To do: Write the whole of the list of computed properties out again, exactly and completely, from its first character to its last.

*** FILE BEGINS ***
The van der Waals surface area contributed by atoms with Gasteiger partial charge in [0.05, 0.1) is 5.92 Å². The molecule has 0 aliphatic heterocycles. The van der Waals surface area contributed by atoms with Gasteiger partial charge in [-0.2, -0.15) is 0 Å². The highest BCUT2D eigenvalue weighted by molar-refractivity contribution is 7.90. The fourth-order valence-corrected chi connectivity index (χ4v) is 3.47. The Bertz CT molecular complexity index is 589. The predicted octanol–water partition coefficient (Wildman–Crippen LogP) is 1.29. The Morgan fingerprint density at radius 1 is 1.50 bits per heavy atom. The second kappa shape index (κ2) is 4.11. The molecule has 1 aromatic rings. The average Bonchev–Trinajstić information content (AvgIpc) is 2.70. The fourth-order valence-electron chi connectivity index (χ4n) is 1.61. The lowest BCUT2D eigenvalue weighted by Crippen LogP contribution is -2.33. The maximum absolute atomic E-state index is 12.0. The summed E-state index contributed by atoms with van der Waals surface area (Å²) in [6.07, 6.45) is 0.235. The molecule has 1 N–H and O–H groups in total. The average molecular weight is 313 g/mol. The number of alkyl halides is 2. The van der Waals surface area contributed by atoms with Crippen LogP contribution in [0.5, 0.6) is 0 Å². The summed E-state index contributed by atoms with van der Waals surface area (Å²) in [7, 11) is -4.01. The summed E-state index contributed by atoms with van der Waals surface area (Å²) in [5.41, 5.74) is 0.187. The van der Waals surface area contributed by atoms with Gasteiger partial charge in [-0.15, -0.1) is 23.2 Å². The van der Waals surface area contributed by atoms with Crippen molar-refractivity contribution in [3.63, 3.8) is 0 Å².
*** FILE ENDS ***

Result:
The van der Waals surface area contributed by atoms with Gasteiger partial charge in [0.05, 0.1) is 5.92 Å². The molecule has 0 aliphatic heterocycles. The van der Waals surface area contributed by atoms with Gasteiger partial charge in [-0.2, -0.15) is 0 Å². The highest BCUT2D eigenvalue weighted by molar-refractivity contribution is 7.90. The fourth-order valence-corrected chi connectivity index (χ4v) is 3.47. The Bertz CT molecular complexity index is 589. The predicted octanol–water partition coefficient (Wildman–Crippen LogP) is 1.29. The Morgan fingerprint density at radius 1 is 1.50 bits per heavy atom. The second kappa shape index (κ2) is 4.11. The molecule has 1 aromatic rings. The average Bonchev–Trinajstić information content (AvgIpc) is 2.70. The fourth-order valence-electron chi connectivity index (χ4n) is 1.61. The lowest BCUT2D eigenvalue weighted by Crippen LogP contribution is -2.33. The maximum absolute atomic E-state index is 12.0. The summed E-state index contributed by atoms with van der Waals surface area (Å²) in [6.07, 6.45) is 0.235. The molecule has 1 N–H and O–H groups in total. The average molecular weight is 313 g/mol. The number of alkyl halides is 2. The van der Waals surface area contributed by atoms with Crippen LogP contribution in [0.5, 0.6) is 0 Å². The summed E-state index contributed by atoms with van der Waals surface area (Å²) in [7, 11) is -4.01. The summed E-state index contributed by atoms with van der Waals surface area (Å²) in [5.41, 5.74) is 0.187. The van der Waals surface area contributed by atoms with Gasteiger partial charge in [-0.15, -0.1) is 23.2 Å². The van der Waals surface area contributed by atoms with Crippen molar-refractivity contribution in [3.63, 3.8) is 0 Å².